Thanks for the further elaboration about God and withdrawing from moral relationships; this is really interesting. I think I can agree (and do in fact agree) that there’s a sense in which (supposing God exists) God can’t totally withdraw from relationship with us, no matter what we do (though I guess I think this is still a bit tricky). So, for instance, given that God created us and is responsible for our existence, maybe it follows that he can’t just completely abandon us or give up on us or something of the sort. But would that imply that he can’t blame us? I would think these things are different. You draw an analogy to parents and children, but here it is notable that parents often do appropriately blame their children — even if, perhaps, they could never appropriately wholly withdraw from them. In short, couldn’t God satisfy your requirement of “non-withdrawal” while still blaming those he creates? Blaming itself wouldn’t imply total withdrawal, on this picture. What do you think?

  18. Hi everyone –
    I’d first like to thank Jussi for arranging discussion on my article, and to Patrick for the comments. I don’t want discussion to become just a back and forth between us, and so I’ll try to be brief here.
    Since many will not read the paper, I want to highlight that it is principally a paper about whether there are circumstances under which our blame of another can be inappropriate, despite the fact that we’ve done nothing wrong and haven’t curtailed their capacities for free will or responsibility. I think there are. Indeed, I think there are many such instances.
    I think that Patrick thinks there aren’t any such instances. Part of the reason may be that we also seem to disagree about what the standing to blame amounts to. Some in the literature seem to take ‘standing to blame’ to be like the legal standing to bring suit. Such standing is an enabling condition, such that if you don’t have the standing, you cannot bring suit. But I don’t think that’s what the standing to blame is like, at least for the many cases in which we’re interested. Instead, I think the relevant phenomenon concerns cases in which a blamer is themself morally criticizable for their blame. So the paper begins to outline a way of investigating supposed ‘cases of compromised standing to blame’, by looking to what those moral criticisms might be.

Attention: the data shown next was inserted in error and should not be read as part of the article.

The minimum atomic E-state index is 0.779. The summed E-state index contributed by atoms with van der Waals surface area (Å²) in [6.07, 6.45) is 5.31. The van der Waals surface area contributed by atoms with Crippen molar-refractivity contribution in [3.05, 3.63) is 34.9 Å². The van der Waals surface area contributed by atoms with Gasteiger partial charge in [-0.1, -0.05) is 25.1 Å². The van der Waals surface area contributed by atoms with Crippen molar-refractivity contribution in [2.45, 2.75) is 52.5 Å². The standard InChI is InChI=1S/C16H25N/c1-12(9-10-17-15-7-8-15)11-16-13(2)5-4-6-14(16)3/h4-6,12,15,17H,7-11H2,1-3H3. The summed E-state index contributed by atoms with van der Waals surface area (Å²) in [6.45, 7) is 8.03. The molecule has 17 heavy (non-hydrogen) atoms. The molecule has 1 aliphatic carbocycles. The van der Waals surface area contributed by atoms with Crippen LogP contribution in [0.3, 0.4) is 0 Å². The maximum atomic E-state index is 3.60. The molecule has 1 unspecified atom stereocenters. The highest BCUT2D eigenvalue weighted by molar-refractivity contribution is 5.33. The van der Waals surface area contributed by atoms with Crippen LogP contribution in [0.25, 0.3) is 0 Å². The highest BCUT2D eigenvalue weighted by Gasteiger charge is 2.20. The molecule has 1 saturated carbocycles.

This difference is important, I think. Patrick speaks of God being unable to blame Ernie (he says things like, “God could not blame Ernie under theological determinism”). But this is misleading, I think. If the claim to be explained is why God literally could not blame Ernie, then I think he’s right – but only because the only reason for which God would be literally unable to blame Ernie would be that Ernie isn’t blameworthy. If that’s the case, though, we don’t really have anything other than the standard kind of disagreement regarding manipulation cases. One party says Ernie isn’t responsible under conditions C; the other side disagrees.
    But if the claim is just explaining what seems problematic about God’s blame of Ernie, then I think we have access to a much broader range of considerations we can exploit to do the explaining. And, even better, they all can target the right sort of considerations: those having to do with God and God’s role in the circumstances. We can point to the fact that Ernie looks like a justified agent, since his wrongdoing is absolutely necessary to bring about the best possible world. We can point to how God cannot want Ernie to act differently, since that would undermine the overall plan. We can point to how the buck stops at God for the plan, even while we acknowledge that others played a role in the details.
    Despite my disagreement with Patrick, I hope the paper is more than just a refutation of his argument. That’s supposed to be an application of what’s important about the standing to blame. And the lessons are supposed to be broader. It isn’t that God’s standing to blame can be compromised for, roughly, moral reasons. It is that this is true of lots of ordinary people in ordinary circumstances. Charlie and Linus are a case in point. The paper discusses others. What reflection on such cases show us, I think, is that our blame of others can often be itself criticizable, even when we haven’t acted wrongly or undermined another’s agential capacities.
    Sorry to go on so long!

  19. Hey John/Ben,
    That’s a good point about God being “in” the Artifact, as it were. And this goes also to something Jussi mentioned — viz., that it is hard to know what to say about this case, in part because it is hard to know how to think about “God”. When we’re asked to imagine nefarious neuroscientists (how manipulation scenarios began, roughly speaking) with their chips in people’s brains, it is at least reasonably clear what we’re being asked to imagine; when we move to Mele’s goddess Diana, it is perhaps less clear, and when we move to my case, perhaps even less so. I admit that this is a liability of my strategy, but I still think thinking from the “theistic perspective” can help us see something about moral responsibility that we perhaps otherwise might not have seen. It is a liability, but not, I think, an insurmountable one.